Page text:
The people in the funeral procession go around the grave three times in a clockwise direction and demonstrate their honour and grief. Then they take transport and go back by a different way than they came. To look back at the grave is forbidden. The people who have stayed at home, re-pitch the ger and clean the quilted felt rug, rearrange the furniture of the ger, and prepare food and tea.

A ceremonial ritual is then held in which those who participated in the funeral ceremony pass between two fires and wash their hands with black and white holy waters as a way of cleansing themselves of the spirits. They are fumigated with burning juniper needles and incense, and then treated to tea and food.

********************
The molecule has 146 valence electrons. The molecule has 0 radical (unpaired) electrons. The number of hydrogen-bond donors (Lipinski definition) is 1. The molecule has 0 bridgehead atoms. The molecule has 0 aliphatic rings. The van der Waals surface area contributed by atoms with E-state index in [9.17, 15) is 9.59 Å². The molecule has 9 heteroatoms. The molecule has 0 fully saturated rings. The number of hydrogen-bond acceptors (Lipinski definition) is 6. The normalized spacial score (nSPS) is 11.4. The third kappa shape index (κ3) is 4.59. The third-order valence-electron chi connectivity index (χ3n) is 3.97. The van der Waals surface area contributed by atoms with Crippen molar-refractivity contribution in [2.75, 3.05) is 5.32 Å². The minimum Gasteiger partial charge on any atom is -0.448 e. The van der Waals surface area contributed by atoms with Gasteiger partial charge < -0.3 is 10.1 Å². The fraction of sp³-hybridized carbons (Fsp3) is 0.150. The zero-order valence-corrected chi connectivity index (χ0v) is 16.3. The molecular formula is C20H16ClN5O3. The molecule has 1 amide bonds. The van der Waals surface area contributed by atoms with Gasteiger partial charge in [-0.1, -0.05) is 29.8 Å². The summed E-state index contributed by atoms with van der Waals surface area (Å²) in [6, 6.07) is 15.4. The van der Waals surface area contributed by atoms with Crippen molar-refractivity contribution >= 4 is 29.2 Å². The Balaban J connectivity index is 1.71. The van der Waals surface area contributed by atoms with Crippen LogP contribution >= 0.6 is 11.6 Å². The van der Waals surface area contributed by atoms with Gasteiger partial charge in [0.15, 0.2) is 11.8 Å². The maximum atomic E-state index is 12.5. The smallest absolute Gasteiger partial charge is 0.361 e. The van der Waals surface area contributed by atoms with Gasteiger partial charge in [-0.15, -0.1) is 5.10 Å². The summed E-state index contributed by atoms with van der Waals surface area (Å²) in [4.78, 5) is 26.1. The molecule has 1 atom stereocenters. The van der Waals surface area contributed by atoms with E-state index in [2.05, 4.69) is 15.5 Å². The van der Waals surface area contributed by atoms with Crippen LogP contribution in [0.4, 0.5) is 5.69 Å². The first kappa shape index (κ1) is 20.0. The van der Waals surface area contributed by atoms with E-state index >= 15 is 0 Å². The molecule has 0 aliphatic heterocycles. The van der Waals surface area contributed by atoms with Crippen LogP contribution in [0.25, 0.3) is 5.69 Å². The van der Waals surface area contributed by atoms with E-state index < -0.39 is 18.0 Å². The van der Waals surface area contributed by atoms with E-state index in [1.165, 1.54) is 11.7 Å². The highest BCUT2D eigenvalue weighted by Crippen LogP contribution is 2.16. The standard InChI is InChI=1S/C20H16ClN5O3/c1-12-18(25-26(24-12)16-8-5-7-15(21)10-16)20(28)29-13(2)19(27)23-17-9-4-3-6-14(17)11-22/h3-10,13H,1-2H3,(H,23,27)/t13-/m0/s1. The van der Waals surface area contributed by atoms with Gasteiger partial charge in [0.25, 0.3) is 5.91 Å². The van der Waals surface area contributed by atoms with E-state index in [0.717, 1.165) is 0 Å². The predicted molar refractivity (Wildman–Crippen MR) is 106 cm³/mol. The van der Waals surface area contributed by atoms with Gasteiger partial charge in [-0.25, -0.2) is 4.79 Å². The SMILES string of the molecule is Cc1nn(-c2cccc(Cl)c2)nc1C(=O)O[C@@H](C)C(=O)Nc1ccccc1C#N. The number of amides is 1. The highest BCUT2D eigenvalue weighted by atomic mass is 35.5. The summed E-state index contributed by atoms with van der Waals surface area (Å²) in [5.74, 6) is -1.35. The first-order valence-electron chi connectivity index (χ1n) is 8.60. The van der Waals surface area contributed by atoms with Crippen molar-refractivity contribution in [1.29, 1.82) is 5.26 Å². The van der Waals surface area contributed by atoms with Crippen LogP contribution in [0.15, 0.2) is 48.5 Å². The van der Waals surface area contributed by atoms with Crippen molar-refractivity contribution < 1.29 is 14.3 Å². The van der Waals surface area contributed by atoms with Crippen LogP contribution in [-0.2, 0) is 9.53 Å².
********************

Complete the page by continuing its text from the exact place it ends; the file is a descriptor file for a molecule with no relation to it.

At the last moment, the most senior person or most important man or woman at the ceremony expresses their thanks for sympathizing with them in their bereavement. There is no tradition of drinking vodka or wine at funerals in Mongolia. At the end of the ceremony, there is the distribution of incense, matches, candles, and upturned vessels, including cups. The driver of the lorry or van, the person who disposed of the corpse, and those who helped greatly are rewarded with khadag, tea, and some money. An idol for the dead person is created and Buddhist sutras are chanted for forty-nine days after the burial ceremony. If the soul of the dead person doesn’t leave its body, there is a special spell to make this happen.